The Political Economy of Ecological Change and Economic Security in the Global South

Jul 1–2, 2024 Download .ics


The intricacies of the political economy that play out across countries in the Global South have profound significance for understanding the nature of ecological change and economic security that confront our world today.

In contrast to the misconception of homogeneity of production conditions and development trajectories in countries in the Global South, there have been regional and local specificities in ecologies that have given rise to particular forms of livelihoods and different types of natural resource management systems.

The current climate crisis has unleashed catastrophic effects on the livelihoods of these communities, the most vulnerable segments have been most adversely impacted and this has exacerbated existing inequalities in these nations. It also a grave threat to both economic stability and human security- and a paradox that faces the economies of Global South as they have minimal historical responsibility for climate change yet find themselves in a weaker position to mitigate its consequences. This paradox complicates economic security as countries must redirect resources towards adaptation and mitigation efforts, diverting already limited funds from essential social sectors. Despite these challenges and the arguably insufficient actions taken to limit global warming to 1.5 degrees celsius above pre-industrial levels, collaborations and mitigation initiatives are emerging within and between countries of the Global South, as well as between the Global South and North. Often backed by states or grassroots movements and indigenous methodologies, these efforts strive to address the crisis.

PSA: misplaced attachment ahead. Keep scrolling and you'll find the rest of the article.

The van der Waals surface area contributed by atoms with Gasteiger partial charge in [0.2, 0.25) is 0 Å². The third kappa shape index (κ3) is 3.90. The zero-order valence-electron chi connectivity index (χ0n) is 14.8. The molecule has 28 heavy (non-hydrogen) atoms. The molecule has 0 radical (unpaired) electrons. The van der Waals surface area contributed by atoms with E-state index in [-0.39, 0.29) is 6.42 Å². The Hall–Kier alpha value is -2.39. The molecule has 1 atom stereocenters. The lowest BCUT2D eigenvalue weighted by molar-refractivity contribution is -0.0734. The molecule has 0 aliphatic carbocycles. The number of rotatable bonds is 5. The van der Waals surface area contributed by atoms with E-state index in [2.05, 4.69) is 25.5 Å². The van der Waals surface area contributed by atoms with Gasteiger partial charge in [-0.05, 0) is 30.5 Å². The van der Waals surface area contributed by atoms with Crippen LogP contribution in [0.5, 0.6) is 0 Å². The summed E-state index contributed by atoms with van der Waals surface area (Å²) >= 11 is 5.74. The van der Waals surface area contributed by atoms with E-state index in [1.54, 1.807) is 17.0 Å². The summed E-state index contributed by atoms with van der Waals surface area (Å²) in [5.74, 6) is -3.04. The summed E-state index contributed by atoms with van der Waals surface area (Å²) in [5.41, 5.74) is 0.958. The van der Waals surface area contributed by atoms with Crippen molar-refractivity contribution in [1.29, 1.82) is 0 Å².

These efforts include enhancements in ecological practices, socioeconomic reforms, empowering women, democratic urban planning practices, and considerations regarding land ownership, management, and control of both surface and subsurface resources. A comprehensive solution may entail a blend of diverse approaches aimed at ensuring fair resource distribution, fostering resilience, and promoting sustainable economic development in the Global South. Against this backdrop, we invite advanced doctoral students and early scholars to a two-day conference fostering cross-cultural and interdisciplinary dialogues with particular attention to South Asia. The conference aims to explore the following themes:

  • Sustainability and Resilience: Delve into the interconnectedness of sustainability and resilience (ecological, economic and demographic), dissecting how diverse communities in the Global South navigate ecologies and respond to the differential impacts of climate change.
  • Human-Environmental Interactions: Explore the intricate relationship between humans and their environments, emphasising the need for innovative approaches that incorporate local/indigenous ecological knowledge to address the adverse effects of climate change while ensuring economic stability.
  • Labour, Climate Refugees, and Climate Change: Investigate the nexus between climate change and migration patterns, examining the implications for labour in motion.

For any further information, please contact us; [email protected]

Organising team

Sattwick Dey Biswas, Arun Balachandran, and Varsha Gupta, YSI
Sunanda Nair-Bidkar, INET
Rekha Bhangaonkar and Shailaja Fennell, University of Cambridge